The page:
By Senaya Savir
This past February, University of Maryland alumnus Joshua Leviton, famously known as “The Orthobox,” went to Los Angeles to perform in front of the judges on “America’s Got Talent.”
In May 2015, Leviton, a senior at the time, was preparing for the Art Attack concert where he opened for heading artists including Jessie J, Logic and the Chainsmokers.
A year and a half later Leviton is back at the University of Maryland to perform at the NextNow Fest hosted by The Clarice Performing Arts Center on September 9 and 10.
On “America’s Got Talent,” Leviton performed alongside his friend and fellow beatboxer, Ilan Brownstein who met Leviton in Israel and persuaded him to audition for the show together.
Brownstein, also a Jewish beatboxer, said he watched a few of Leviton’s videos when he was in high school.
The pair met by chance in Israel at the Western Wall. “It’s crazy divine intervention that we met there,” Brownstein said.
Although the talented duo only made it past the first two rounds, Leviton said he believes they accomplished their goal.
“As much as I have confidence about what we do, I didn’t think we were gonna win, but it was about showing that being a religious Jew doesn’t mean you have to fit into a little box of what your community says you have be,” Leviton said.
After the show aired in July, Leviton was approached by several people who said their perspective on religious Jews was affected by his appearance on television .
“To be able to go into it with that intention and successfully accomplish that according to feedback that we received was a big accomplishment of ours,” Leviton said.
Following graduation, Leviton moved to the city where he does technology consulting for a company called Extenture and spends time beatboxing every chance he gets. However, he plans on moving to Israel within the next six months to start a career there.
The Orthobox spends at least 1-2 hours a day beatboxing whether it’s practicing for a gig, or just jamming for fun.
“Nothing is consistent yet, I am just jumping at each opportunity whether it’s performing on the subway or performing at an open mic night at a bar in New York City,” Leviton said.
While a lot has changed for Leviton since he graduated, his strong Jewish identity has remained unaffected.
Leviton grew up in a traditionally Jewish home, however, it was his choice to become a practicing and active Jew.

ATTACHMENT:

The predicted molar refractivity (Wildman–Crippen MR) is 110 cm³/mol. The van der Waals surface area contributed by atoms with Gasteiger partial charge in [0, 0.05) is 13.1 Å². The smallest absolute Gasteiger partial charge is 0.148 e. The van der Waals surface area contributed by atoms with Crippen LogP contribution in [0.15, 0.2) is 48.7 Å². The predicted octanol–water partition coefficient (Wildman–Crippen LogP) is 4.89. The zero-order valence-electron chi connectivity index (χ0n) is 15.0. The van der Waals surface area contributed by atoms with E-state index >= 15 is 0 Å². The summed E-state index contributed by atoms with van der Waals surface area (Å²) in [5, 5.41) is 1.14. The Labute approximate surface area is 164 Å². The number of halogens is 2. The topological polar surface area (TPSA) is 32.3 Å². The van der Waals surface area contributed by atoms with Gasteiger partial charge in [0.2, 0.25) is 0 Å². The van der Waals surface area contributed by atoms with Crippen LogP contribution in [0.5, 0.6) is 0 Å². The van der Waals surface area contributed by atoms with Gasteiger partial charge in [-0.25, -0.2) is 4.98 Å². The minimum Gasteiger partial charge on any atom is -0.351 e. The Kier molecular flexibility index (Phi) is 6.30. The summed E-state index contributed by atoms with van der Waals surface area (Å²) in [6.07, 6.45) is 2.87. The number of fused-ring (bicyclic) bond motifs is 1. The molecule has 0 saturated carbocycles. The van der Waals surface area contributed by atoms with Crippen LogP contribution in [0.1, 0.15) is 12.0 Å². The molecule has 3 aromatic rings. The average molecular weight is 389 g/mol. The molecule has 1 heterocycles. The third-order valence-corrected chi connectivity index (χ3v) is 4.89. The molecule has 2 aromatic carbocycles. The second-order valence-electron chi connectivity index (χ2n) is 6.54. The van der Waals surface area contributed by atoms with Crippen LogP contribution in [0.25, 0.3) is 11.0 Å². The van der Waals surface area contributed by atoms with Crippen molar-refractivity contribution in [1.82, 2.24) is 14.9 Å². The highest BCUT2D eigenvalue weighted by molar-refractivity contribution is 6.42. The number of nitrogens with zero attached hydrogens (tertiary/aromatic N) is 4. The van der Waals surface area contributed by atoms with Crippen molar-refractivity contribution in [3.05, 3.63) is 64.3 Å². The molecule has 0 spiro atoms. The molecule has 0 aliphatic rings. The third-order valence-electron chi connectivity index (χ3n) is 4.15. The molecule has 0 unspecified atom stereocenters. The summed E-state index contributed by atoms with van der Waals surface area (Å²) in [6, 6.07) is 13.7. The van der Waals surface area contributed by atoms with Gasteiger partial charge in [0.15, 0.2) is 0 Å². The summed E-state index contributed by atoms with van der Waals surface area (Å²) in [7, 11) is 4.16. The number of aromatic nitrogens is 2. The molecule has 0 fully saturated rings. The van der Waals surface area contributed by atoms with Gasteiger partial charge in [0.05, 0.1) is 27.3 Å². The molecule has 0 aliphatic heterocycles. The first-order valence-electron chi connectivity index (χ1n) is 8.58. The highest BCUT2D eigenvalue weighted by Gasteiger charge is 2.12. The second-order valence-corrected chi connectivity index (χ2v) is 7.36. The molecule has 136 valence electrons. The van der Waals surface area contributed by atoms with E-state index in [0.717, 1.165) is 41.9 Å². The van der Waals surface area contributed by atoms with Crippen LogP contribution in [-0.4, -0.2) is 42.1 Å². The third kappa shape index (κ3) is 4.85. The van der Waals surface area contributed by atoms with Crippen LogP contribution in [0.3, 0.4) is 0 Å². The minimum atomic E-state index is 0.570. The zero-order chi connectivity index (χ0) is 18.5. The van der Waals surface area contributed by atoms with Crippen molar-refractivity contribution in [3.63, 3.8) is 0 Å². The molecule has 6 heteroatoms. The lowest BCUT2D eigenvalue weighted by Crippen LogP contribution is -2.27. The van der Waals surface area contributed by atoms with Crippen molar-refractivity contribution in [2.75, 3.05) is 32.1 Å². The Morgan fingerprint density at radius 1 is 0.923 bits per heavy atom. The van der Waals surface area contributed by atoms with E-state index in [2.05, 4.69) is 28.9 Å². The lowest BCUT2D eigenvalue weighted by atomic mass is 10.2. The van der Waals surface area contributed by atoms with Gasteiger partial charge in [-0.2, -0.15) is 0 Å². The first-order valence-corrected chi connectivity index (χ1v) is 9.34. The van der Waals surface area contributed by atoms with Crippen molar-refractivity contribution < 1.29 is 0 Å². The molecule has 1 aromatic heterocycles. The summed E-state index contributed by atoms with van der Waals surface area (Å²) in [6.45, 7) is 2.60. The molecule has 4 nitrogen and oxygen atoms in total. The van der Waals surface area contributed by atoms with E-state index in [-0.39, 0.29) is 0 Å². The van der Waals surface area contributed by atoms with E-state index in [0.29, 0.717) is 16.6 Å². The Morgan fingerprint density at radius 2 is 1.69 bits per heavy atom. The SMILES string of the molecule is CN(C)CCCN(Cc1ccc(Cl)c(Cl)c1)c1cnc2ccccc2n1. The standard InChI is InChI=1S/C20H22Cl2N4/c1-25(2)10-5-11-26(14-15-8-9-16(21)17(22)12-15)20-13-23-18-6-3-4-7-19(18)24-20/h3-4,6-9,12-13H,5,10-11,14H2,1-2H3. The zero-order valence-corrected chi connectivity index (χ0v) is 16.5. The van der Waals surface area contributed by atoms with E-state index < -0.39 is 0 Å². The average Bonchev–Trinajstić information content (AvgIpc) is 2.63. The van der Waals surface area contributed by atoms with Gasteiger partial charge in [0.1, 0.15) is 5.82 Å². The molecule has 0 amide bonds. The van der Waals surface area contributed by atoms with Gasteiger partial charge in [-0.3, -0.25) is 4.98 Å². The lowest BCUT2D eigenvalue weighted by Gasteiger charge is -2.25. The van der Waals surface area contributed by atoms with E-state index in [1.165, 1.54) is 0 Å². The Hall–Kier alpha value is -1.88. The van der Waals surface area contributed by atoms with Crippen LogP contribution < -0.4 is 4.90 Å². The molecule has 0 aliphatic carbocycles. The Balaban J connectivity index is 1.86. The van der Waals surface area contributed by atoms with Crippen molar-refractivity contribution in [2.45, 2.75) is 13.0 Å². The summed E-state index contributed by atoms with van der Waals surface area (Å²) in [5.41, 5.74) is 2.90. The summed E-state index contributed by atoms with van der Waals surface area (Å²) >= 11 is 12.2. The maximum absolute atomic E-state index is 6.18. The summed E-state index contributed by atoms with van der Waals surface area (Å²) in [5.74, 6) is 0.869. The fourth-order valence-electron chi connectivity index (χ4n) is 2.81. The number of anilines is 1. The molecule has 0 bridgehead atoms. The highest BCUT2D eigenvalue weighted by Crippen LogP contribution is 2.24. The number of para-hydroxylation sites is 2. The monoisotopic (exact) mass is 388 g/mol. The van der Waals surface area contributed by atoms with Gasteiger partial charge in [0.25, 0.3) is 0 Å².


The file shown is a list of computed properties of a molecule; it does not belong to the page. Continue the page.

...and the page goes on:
“I’m a fan of absolutes, I didn’t want to eat matzah just because that’s what Jews have always done, I wanted to know the reason, and if it didn’t make sense I wasn’t gonna just do it,” Leviton said.
According to Leviton, while being religious can be a little challenging when it comes to performing on Shabbat, he feels with this recent, “cultural push towards diversity and inclusion,” people are more flexible and accommodating.
Originally Leviton was scheduled to perform late Friday night for his NextNow performance. However as soon as he mentioned he couldn’t because of Shabbat event coordinators were immediately cooperative. “Its cool to see how accommodating and open people are when it comes to events,” Leviton said.
When it comes to performing, Leviton enjoys the musical experience aspect of it rather than the theatrical ‘putting on a show’ part of the performance. He never anticipated when he was just starting to develop his talent in the 10th grade that he would one day be performing in front of a huge crowd.
“My favorite part of performing is that I am immersed in the music and it becomes an experience,” Leviton said. “It’s no longer an auditory experience, it’s something real you can feel on the stage.”
The beatboxer’s music is strongly influenced by the dubstep and trap scene, especially in Europe where there is a strong beat-boxing presence right now.
What can you expect to see from an Orthobox performance? Leviton responded, “I’m trying to craft my gigs as a blend of an EDM (Electronic Dance Music) festival and a one man acapella show.”